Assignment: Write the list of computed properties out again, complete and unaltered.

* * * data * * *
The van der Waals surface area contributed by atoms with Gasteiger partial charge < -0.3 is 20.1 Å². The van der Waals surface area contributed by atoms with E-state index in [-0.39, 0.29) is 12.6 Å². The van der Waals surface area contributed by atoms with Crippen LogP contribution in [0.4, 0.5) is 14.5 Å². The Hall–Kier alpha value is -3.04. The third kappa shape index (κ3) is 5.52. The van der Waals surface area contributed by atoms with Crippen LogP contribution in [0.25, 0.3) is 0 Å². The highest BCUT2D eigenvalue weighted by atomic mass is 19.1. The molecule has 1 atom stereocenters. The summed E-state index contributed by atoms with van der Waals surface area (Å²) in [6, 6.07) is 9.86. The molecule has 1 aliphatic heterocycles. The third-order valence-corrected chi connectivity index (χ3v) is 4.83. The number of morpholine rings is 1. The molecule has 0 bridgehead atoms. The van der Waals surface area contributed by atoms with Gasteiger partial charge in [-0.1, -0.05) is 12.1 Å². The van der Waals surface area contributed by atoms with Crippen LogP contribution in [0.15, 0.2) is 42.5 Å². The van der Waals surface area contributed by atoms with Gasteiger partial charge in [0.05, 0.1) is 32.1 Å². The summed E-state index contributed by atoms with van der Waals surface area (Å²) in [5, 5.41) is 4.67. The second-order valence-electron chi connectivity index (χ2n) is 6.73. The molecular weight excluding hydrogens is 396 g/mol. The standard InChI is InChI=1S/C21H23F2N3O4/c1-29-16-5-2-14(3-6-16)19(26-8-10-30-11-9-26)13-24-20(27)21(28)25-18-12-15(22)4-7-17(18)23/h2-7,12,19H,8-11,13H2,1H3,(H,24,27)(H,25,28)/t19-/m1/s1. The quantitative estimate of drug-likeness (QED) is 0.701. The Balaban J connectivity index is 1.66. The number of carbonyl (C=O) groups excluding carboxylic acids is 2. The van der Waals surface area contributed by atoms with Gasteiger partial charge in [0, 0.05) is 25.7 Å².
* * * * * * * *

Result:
The van der Waals surface area contributed by atoms with Gasteiger partial charge < -0.3 is 20.1 Å². The van der Waals surface area contributed by atoms with E-state index in [-0.39, 0.29) is 12.6 Å². The van der Waals surface area contributed by atoms with Crippen LogP contribution in [0.4, 0.5) is 14.5 Å². The Hall–Kier alpha value is -3.04. The third kappa shape index (κ3) is 5.52. The van der Waals surface area contributed by atoms with Crippen LogP contribution in [0.25, 0.3) is 0 Å². The highest BCUT2D eigenvalue weighted by atomic mass is 19.1. The molecule has 1 atom stereocenters. The summed E-state index contributed by atoms with van der Waals surface area (Å²) in [6, 6.07) is 9.86. The molecule has 1 aliphatic heterocycles. The third-order valence-corrected chi connectivity index (χ3v) is 4.83. The number of morpholine rings is 1. The molecule has 0 bridgehead atoms. The van der Waals surface area contributed by atoms with Gasteiger partial charge in [-0.1, -0.05) is 12.1 Å². The van der Waals surface area contributed by atoms with Crippen LogP contribution in [0.15, 0.2) is 42.5 Å². The van der Waals surface area contributed by atoms with Gasteiger partial charge in [0.05, 0.1) is 32.1 Å². The summed E-state index contributed by atoms with van der Waals surface area (Å²) in [5, 5.41) is 4.67. The second-order valence-electron chi connectivity index (χ2n) is 6.73. The molecular weight excluding hydrogens is 396 g/mol. The standard InChI is InChI=1S/C21H23F2N3O4/c1-29-16-5-2-14(3-6-16)19(26-8-10-30-11-9-26)13-24-20(27)21(28)25-18-12-15(22)4-7-17(18)23/h2-7,12,19H,8-11,13H2,1H3,(H,24,27)(H,25,28)/t19-/m1/s1. The quantitative estimate of drug-likeness (QED) is 0.701. The Balaban J connectivity index is 1.66. The number of carbonyl (C=O) groups excluding carboxylic acids is 2. The van der Waals surface area contributed by atoms with Gasteiger partial charge in [0, 0.05) is 25.7 Å².